Eddy (and Ole Ritter when he attempted again) were using the best of what they could get at the time (with bikes weighing less than the current UCI minimum), which far surpassed anything that Desgrange, Petit-Breton, Coppi or even Anquetil had access to. Perhaps the "Best Human Effort" section should be pulled back to when Fausto Coppi set the record?


flat effort are you familiar with momentum? imo a heavier bike and wheels would likely be better for a flat hour record. i always notice when carrying stuff home my speed stays higher once there from the added weight. of course only benefit flat ground individual stuff with no slow down speed up issues. other tech issues aside i see no difference....
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03 Jul 2011 23:33

Jack Bobridge. Already taken Boardmands 4000 record. Took U23 World TT Championship (19 or 20 at the time) - not ready for it now, but if anyone was going to take it, he'd be the best bet. That said, the hour record really doesn't have the prestige it once had so doubt he will try it.
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03 Jul 2011 23:38

is he in the road or track?or both. i never heard of him again (after that)
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04 Jul 2011 00:00

The official hour record:
1 Ondrej Sosenka (2005) 49.700
2 Chris Boardman (2000) 49.441
3 Eddy Merckx (1973) 49.431

I believe Wiggins, Cancellara and Martin are all able to break this if they really make it a goal.
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04 Jul 2011 00:22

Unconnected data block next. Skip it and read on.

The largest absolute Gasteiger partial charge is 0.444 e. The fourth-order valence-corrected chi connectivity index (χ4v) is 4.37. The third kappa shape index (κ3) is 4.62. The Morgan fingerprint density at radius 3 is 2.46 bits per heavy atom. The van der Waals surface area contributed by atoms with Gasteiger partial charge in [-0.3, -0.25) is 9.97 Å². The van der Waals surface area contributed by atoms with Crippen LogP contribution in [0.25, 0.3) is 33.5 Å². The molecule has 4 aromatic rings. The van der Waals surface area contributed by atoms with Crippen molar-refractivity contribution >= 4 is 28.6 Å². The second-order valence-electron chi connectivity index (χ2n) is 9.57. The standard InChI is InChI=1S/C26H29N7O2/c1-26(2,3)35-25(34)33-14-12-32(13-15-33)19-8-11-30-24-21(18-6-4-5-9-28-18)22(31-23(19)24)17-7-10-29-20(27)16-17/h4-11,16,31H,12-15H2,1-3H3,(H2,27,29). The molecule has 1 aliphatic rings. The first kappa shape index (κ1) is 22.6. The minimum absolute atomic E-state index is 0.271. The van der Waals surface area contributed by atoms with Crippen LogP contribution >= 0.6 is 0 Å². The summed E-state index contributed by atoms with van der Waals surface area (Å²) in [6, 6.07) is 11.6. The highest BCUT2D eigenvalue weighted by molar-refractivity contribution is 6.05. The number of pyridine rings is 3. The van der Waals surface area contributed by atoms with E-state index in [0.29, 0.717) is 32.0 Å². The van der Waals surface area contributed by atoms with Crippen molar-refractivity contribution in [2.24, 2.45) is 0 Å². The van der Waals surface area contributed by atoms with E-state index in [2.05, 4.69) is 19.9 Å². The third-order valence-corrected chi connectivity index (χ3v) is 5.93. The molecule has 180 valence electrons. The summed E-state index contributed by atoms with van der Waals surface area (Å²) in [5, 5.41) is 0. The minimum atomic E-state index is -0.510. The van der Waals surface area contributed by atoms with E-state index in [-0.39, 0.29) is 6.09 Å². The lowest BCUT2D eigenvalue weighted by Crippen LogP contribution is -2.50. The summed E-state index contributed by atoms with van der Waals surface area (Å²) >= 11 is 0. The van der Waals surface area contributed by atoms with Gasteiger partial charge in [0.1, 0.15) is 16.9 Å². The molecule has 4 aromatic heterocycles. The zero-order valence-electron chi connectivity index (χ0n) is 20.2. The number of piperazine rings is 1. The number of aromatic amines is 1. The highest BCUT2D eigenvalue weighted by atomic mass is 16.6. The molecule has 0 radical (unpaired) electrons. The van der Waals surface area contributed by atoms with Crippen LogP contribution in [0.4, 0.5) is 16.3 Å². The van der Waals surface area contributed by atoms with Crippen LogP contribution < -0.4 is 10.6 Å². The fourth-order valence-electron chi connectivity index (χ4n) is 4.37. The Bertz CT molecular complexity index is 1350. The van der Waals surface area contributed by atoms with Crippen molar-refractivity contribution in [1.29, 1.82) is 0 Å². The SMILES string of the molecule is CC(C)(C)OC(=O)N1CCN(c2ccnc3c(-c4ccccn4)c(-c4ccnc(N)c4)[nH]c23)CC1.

c&cfan wrote:is he in the road or track?or both. i never heard of him again (after that)


He is still riding both. I think his next major track goal is the Olympics
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04 Jul 2011 04:56

forty four wrote:flat effort are you familiar with momentum? imo a heavier bike and wheels would likely be better for a flat hour record. i always notice when carrying stuff home my speed stays higher once there from the added weight. of course only benefit flat ground individual stuff with no slow down speed up issues. other tech issues aside i see no difference....


yep, a flywheel effect. helps to smooth out peaks and valleys due to variable torque on the pedals. thus improving average power and speed.

if the hour effort was dependent on hard accelerations, then lighter wheels would be preferable. but (with minor fluctuations due to track turns) the ideal effort required should be as constant as possible.

oh, and i do believe wiggins can do it.
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04 Jul 2011 21:58

python wrote:yep, a flywheel effect. helps to smooth out peaks and valleys due to variable torque on the pedals. thus improving average power and speed.

if the hour effort was dependent on hard accelerations, then lighter wheels would be preferable. but (with minor fluctuations due to track turns) the ideal effort required should be as constant as possible.

oh, and i do believe wiggins can do it.


The amount of additional inertia added to a bike + rider system from heavier wheels would be negligible.